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PUBLISHED: 12:51 PM on Wednesday, July 5, 2006
Taking the step
Juneau woman raises funds for breast cancer research walk

  Photo by Austin Baker. Genevieve McLaughlin is holding a barbecue event from 4-7 p.m. Saturday, July 8, at Party Zone to raise funds for the Susan G. Komen Breast Cancer Foundation. She will participate Aug. 4-6 in Boston in the Breast Cancer Three Day, a 60-mile walk over a three-day period.
Bratwursts and beer to save the breasts - that's what one Juneau woman is counting on to raise money for breast cancer research.

Genevieve McLaughlin is holding a barbecue event from 4-7 p.m. Saturday, July 8, at Party Zone to raise funds for the Susan G. Komen Breast Cancer Foundation.

She will participate Aug. 4-6 in Boston in the Breast Cancer Three Day, a 60-mile walk at 20 miles a day during a three-day period. She is required to raise $2,200 but has a goal of $10,000.

She decided to hold a barbecue in her backyard and began asking local businesses for donations for doorprizes.

"It was going to be a small backyard bash at the house, and I solicited my friends, family and neighbors," McLaughlin said.

Darlene McNaughton donated space at her business the Party Zone, and McLaughin started planning a party for about 500 adults and 200 children.

"Then I said 'go big or go home.' It was like this atomic bomb it just exploded," McLaughlin said.

Doorprizes will be awarded every 20 minutes and winners do not have to be present to win. The event will feature food, fun and live music, she said.

Tickets are $25, tax deductible, and may be purchased at the door or by calling McLaughlin at 789-0547 or sending an e-mail to junosunflower@gci.net.

"We've got the brats and the beer, now we just need the people," McLaughlin said.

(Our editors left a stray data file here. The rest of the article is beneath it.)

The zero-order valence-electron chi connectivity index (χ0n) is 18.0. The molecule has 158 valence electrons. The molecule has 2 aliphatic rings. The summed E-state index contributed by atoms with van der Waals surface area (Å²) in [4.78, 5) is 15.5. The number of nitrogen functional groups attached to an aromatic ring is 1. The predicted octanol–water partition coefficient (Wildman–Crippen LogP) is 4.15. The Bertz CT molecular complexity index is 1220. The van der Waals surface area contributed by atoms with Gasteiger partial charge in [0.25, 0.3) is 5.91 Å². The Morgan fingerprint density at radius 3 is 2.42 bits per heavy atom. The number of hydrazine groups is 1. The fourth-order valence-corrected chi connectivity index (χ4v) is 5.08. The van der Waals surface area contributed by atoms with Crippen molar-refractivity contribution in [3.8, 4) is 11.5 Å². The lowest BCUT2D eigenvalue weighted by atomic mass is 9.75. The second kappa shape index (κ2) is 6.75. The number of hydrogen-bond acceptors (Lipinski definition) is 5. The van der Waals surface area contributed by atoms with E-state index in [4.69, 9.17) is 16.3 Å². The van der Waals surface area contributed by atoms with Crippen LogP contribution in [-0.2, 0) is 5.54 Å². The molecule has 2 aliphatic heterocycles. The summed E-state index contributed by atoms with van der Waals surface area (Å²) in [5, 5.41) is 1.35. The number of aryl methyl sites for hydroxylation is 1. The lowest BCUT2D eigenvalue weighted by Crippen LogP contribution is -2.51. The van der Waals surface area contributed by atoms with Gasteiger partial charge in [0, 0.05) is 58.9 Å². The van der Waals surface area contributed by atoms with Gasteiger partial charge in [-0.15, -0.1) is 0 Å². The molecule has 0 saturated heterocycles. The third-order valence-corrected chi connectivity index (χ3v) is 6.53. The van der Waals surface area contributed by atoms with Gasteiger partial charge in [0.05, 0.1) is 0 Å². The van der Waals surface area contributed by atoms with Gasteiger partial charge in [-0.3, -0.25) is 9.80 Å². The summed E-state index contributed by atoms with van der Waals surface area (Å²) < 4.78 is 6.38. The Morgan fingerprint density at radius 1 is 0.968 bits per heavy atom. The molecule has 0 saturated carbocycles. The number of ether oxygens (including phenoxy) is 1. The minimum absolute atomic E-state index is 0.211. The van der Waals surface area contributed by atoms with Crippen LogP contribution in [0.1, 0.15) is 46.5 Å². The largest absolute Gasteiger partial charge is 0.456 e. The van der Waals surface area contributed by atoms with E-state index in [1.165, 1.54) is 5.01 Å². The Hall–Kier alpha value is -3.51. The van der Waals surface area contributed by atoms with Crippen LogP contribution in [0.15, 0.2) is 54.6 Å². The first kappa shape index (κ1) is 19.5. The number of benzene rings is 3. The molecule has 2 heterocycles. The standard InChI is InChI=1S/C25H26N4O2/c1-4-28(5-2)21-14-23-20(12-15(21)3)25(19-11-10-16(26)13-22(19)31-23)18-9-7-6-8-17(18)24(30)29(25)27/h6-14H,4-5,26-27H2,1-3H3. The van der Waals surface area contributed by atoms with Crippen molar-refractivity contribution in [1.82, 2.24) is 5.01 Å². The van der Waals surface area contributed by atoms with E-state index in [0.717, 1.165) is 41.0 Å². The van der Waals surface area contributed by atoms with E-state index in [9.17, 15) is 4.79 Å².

Participating in her first three-day walk just last year in Seattle on the suggestion of her sister-in-law, McLaughlin said she is getting involved to help others.

"I'd never seen a woman with a mastectomy before, let alone a double mastectomy. To see these women who have and are going through treatment and to see that courage, made me want to do my part," McLaughlin said.

"I just want to save somebody and show my support."

The event is held in 12 U.S. cities, including Atlanta, Philadelphia, San Deigo and Dallas.

Walking 60 miles during three days isn't easy, she said. Last year McLaughlin lost three toenails and said she has gotten advice on how to better prepare for the walk.

"It was pretty owerful. It was an emotional journey and mentally and physically rewarding. I can do one little part to make a difference in people's lives," McLaughlin said.

"To go 60 miles is a bold statement. It's really rewarding and it's a challenge. I walk because I believe."

McLaughlin trains by walking for two hours five nights a week, but also gets exercise with the up to 12 children who attend her Happy Hearts Childcare.

She said she started the business about five years ago when she was looking for a balance between work and family.

"It goes along with my passion for helping others," McLaughlin said.

"What better way to service the community than to provide a safe, happy place for their children?"


  Photo by Austin Baker. Genevieve McLaughlin takes a walk on the treadmill while her daughter Anya McLaughlin, 7, draws with Happy Hearts Childcare employee Jackie Orr, 16.
McLaughlin has involved the children she supervises by taking them for walks and allowing them in assisting her in asking for donations.

"I've involved them to be healthy, and we get out there and the children walk with me to get donations. I have a special group of little people. They humor me in all of my events, and they are all very obedient and well-mannered," she said. "It's good for them to rub elbows with the adult population, too."

McLaughlin also has two daughters, 7-year-old Anya and 5-year-old Sophia. She said they have assisted in her fund-raising efforts, as well.

"They're pretty excited. They've fund-raised right beside me with lemonade stands, and we've made brownies and sold them," she said.

"I've explained to all of the children, and they understand there are different medicines for different sicknesses, but we don't have one for cancer. I can instill something in them when they are older to do a marathon or do anything they want with their lives."

McLaughlin said she grateful to the community for supporting her efforts.

"To raise $2,200 and put that number in front of someone is a little overwhelming," she said.

"The community is so generous. All you have to do is ask. It's comforting to know if I was going through treatment that the community would be there to support me."


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